Montana Books: Danica Winters
Updated: Jan 2, 2021
Where do Harlequin suspense authors get their mind-bending story ideas? In the case of bestselling Missoula phenom Danica Winters, oftentimes the stories find her, thanks to real-life interactions with cops, special operatives—and one unforgettable serial killer next door.
Consider her latest Harlequin Intrigue title, “Protective Operation,” the fourth and final book in her Stealth series. In it, Shaye Geist, seeking refuge from her crooked Algerian prime minister father, tracks down gunslinger Chad Martin in the wilds of Montana, also on the run from terrorists. Their shared odyssey ratchets up a few notches when they find an abandoned baby, whose safety may cost them their lives.
Her newest book “Protective Operation” features stories drawn from real-life experiences of fellow Montanans.
“That was based on a friend of mine who was a military contractor for Blackwater,” Winters explains, “And I have a friend who trains canines for police work and we were talking about doing the same thing, because there are a ton of people here in Montana that are involved in the Spec-ops (Special Operations) world, SEALs and Deltas and Green Berets. That’s kind of how it came about, and we’re looking to expand that.”
Heroine Shaye Geist also has a real-life origin that speaks to the author’s commitment to women’s equality.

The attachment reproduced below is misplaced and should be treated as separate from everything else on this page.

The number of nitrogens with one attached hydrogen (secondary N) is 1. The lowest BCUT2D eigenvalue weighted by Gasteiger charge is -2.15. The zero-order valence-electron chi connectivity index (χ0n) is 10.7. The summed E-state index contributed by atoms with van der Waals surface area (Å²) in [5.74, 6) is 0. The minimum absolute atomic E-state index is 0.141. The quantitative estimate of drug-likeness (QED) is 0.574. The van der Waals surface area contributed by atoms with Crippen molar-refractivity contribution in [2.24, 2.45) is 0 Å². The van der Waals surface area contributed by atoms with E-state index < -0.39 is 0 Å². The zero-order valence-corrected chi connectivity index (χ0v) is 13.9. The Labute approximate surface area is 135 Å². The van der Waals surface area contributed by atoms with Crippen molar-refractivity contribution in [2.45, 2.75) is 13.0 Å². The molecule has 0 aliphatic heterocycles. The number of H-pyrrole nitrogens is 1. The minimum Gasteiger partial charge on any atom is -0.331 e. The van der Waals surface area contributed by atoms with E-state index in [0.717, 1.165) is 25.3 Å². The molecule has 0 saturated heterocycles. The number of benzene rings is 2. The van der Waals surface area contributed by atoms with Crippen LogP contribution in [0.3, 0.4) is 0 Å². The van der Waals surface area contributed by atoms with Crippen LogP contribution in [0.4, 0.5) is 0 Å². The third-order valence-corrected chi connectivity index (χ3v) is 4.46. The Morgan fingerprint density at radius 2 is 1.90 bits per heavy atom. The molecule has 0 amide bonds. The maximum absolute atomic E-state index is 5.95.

“Her name is actually a conglomeration of the names of two women who were the first women to graduate Rangers school,” Winters says. “That was just 2015 or 2016; it wasn’t even that long ago. I love writing those type of women who are just like ‘take no names, take no prisoners.’”
“My parents were Missoula blue-collar workers and stressed all the time with my two older siblings, both brothers, so I was the accident baby who was forgotten, sort of under the table,” she recalls. “I was way late in life for my parents, who thought they were over having kids, so I escaped into books a lot. Remember those books where you could pick your own adventure? I still feel like I’m living one of those, being a writer.”
Though she earned scholarships for poetry at the University of Montana, she graduated in anthropology, largely inspired by a love of the outdoors and travel.
“I studied a lot of forensics and did an archeological dig; I worked for the university and went up to British Columbia and did all of that. I like to be outside,” she says with a chuckle.
Was she tempted to stay in academics? Not at all, she says.
“When I was young and coming from Montana, I was told that I could be one of three things as a female: a teacher, a nurse or a secretary. And I was like, I don’t want to be a secretary. I worked at night in an ICU to put myself through college and just hated it. I have kids, 10 and 13, but I have zero desire to be a teacher for young children. I did not see myself following that typical gender role path.”